H.R.361 - Sports Agent Responsibility and Trust Act108th Congress (2003-2004)
|Sponsor:||Rep. Gordon, Bart [D-TN-6] (Introduced 01/27/2003)|
|Committees:||House - Energy and Commerce; Judiciary | Senate - Commerce, Science, and Transportation|
|Committee Reports:||House Report 108-24,Part 1; House Report 108-24,Part 2|
|Latest Action:||09/24/2004 Became Public Law No: 108-304. (TXT | PDF) (All Actions)|
This bill has the status Became Law
Here are the steps for Status of Legislation:
- Passed House
- Passed Senate
- To President
- Became Law
Summary: H.R.361 — 108th Congress (2003-2004)All Bill Information (Except Text)
Public Law No: 108-304 (09/24/2004)
(This measure has not been amended since it was passed by the House on June 4, 2003. The summary of that version is repeated here.)
Sports Agent Responsibility and Trust Act - Prohibits an athlete agent from: (1) recruiting or soliciting a student athlete to enter into an agency contract by giving false or misleading information, making a false promise or representation, or providing anything of value to the athlete or anyone associated with the athlete before entering into such contract; (2) entering into an agency contract with a student athlete without providing the required disclosure document; or (3) predating or postdating an agency contract.
Requires an athlete agent, in conjunction with entering into an agency contract, to provide to the athlete (or, if the student athlete is under age 18, to such athlete's parent or legal guardian) a separate disclosure document that includes notice that if the athlete agrees orally or in writing to be represented by an agent, he or she may lose eligibility to compete as a student athlete. Requires both the student athlete and the agent, within 72 hours or before the athlete's next athletic event, whichever occurs first, to notify the athletic director of the athlete's educational institution that the athlete has entered into an agency contract.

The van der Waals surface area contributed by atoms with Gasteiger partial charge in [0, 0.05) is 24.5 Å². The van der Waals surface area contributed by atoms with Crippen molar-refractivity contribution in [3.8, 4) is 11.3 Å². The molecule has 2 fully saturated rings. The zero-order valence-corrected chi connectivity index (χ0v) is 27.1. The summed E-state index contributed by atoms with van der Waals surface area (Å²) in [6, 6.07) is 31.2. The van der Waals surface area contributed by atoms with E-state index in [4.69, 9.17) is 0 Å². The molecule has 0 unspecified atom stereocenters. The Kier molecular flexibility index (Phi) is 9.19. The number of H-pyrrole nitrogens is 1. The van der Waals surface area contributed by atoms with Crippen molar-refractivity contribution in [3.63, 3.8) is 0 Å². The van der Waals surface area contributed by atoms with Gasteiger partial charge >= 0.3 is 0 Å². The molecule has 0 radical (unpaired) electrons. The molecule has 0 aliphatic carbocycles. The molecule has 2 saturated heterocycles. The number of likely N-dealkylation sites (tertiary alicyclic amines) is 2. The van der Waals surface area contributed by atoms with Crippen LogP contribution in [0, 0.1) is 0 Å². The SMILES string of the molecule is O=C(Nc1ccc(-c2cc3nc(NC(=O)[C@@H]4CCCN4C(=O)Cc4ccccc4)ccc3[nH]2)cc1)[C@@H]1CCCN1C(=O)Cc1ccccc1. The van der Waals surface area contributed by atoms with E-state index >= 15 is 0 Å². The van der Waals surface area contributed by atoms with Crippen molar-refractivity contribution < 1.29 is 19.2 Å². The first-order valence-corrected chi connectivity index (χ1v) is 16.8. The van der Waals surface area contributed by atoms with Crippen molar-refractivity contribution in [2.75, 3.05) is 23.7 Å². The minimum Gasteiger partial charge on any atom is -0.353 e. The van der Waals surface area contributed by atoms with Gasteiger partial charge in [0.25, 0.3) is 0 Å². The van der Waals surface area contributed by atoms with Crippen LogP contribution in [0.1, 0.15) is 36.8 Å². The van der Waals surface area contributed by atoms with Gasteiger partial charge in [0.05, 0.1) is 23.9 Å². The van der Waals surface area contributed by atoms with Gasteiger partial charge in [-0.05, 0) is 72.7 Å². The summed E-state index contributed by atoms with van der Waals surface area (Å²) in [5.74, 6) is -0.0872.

Treats a violation of this Act as an unfair or deceptive act or practice under the Federal Trade Commission Act. Authorizes civil actions by State attorneys general. Grants educational institutions the right to bring a civil action against an athlete agent for damages caused by a violation of this Act.
Expresses the sense of Congress that States should enact the Uniform Athlete Agents Act of 2000 drafted by the National Conference of Commissioners on Uniform State Laws.